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Congress Considers Reforming Energy Project Approval Process

The Building American Energy Security Act of 2023, a new bill in Congress, is focused on reforming the current U.S. federal process for approving energy projects. The bill has the support of the Senate Energy and Natural Resources Committee, which is hopeful that updating the process will speed up the nation’s transition to renewables. Currently, environmental reviews for large infrastructure, mining, and energy operations can take up to 10 years to complete.

In a May hearing, West Virginia Sen. Joe Manchin III proposed the bill to speed up clean energy project approvals.

Photo Courtesy U.S. Senate Energy and Natural Resources Committee Democrats

“We all know that to build an energy system fit for the 21st century, we’ll need to ensure our permitting agencies are conducting effective reviews focused on the most important issues, get to decisions much faster, and put a stop to endless second-guessing of those decisions in court,” he said in his opening remarks at the hearing. 

“Producing the American energy that we need, and the world needs, is nearly impossible with our current permitting system,” Manchin said

The new bill has bipartisan support in its goal to set enforceable timelines for agencies to complete reviews, limit the length of the reviews, and require all agencies to coordinate on one government-wide review.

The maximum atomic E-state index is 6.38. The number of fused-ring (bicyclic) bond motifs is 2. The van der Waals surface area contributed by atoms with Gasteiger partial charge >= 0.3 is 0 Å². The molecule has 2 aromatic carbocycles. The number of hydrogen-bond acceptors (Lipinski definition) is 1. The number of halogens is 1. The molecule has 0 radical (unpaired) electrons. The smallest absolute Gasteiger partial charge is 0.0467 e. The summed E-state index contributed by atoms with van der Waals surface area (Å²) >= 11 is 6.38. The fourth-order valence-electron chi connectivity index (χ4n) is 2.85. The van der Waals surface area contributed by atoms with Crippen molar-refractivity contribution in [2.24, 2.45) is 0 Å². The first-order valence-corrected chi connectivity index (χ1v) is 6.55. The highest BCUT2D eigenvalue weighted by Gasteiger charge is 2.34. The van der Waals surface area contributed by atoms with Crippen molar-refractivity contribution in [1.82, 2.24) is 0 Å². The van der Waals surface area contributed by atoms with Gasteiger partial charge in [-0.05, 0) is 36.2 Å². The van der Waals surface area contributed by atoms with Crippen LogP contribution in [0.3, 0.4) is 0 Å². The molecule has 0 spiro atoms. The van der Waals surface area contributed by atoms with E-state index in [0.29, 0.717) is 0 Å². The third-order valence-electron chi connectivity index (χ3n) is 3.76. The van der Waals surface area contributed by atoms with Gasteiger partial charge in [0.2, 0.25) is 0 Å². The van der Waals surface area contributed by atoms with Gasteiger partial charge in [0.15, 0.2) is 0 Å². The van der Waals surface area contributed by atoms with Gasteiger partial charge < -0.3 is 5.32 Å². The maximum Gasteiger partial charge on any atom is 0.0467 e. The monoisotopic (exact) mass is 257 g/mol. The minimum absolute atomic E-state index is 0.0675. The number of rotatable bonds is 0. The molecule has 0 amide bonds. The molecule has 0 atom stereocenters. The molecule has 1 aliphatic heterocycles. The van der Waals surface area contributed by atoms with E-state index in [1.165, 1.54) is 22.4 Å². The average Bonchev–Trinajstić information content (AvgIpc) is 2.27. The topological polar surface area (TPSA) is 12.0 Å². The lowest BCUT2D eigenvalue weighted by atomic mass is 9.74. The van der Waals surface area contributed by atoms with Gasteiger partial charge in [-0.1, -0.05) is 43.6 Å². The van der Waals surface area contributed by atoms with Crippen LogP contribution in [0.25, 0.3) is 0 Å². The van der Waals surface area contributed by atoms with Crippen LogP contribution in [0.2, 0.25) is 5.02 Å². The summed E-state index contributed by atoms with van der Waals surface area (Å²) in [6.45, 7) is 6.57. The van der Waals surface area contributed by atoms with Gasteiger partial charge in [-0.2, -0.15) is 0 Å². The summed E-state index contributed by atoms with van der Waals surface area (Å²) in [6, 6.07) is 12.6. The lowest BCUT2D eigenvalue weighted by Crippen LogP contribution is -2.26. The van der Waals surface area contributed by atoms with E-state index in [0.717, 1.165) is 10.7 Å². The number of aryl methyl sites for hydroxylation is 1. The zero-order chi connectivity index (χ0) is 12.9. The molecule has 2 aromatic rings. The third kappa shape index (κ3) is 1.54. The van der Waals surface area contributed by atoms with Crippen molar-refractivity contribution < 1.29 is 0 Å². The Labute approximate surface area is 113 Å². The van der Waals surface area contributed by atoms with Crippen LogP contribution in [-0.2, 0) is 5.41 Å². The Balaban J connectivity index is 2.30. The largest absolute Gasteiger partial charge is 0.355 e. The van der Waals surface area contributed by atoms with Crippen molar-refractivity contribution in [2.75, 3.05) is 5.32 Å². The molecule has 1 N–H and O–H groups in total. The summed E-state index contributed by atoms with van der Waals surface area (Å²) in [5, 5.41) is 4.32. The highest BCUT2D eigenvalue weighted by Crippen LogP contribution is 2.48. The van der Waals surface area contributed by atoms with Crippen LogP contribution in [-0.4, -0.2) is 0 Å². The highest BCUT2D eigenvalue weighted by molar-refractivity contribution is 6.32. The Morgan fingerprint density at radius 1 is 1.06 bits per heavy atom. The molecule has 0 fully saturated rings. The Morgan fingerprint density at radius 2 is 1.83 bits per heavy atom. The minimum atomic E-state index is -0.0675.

The new guidelines would bring the U.S. much closer to the approval timelines of Canada, Australia, and much of Europe. 

Photo Courtesy Senator Joe Manchin III 

“In order to achieve our environmental goals, we have to build things,” said Maine Sen. Angus King. “You cannot love EVs and hate lithium mines.”

Enacting a clear time limit on federal reviews and having one single agency review all projects would help the country move forward more quickly on sustainable power projects, thus helping accomplish environmental goals efficiently. So far, the White House has prioritized permits for clean energy projects and established an interagency process to reduce duplication.

“The Administration is acting to move projects forward, using its existing authority to accelerate the federal permitting process,” the White House shared. “These actions include establishing a new interagency Memorandum of Understanding (MOU) to facilitate the timely, responsible, and equitable permitting of electric transmission infrastructure.”

Photo Courtesy The White House

The act includes maximum timelines for review permits, sets a 150-day limit on any court challenges, and will designate and prioritize projects of strategic national importance.

It will also clarify the role of the Federal Energy Regulatory Commission’s role in hydrogen facilities and transport, complete the Mountain Valley Pipeline, and implement a competitive salary provision from the previous Energy Act of 2020. 

“The challenge we face today is a system of regulations and procedures that are preventing the private sector from modernizing our energy production and distribution systems,” said Jason Grumet, CEO of the American Clean Power Association. While the topic of permitting reform is freighted with years of missteps, half measures, and partisan perspectives, there is good reason to believe that this Congress can develop the consensus needed to achieve our economic, security, and climate goals.

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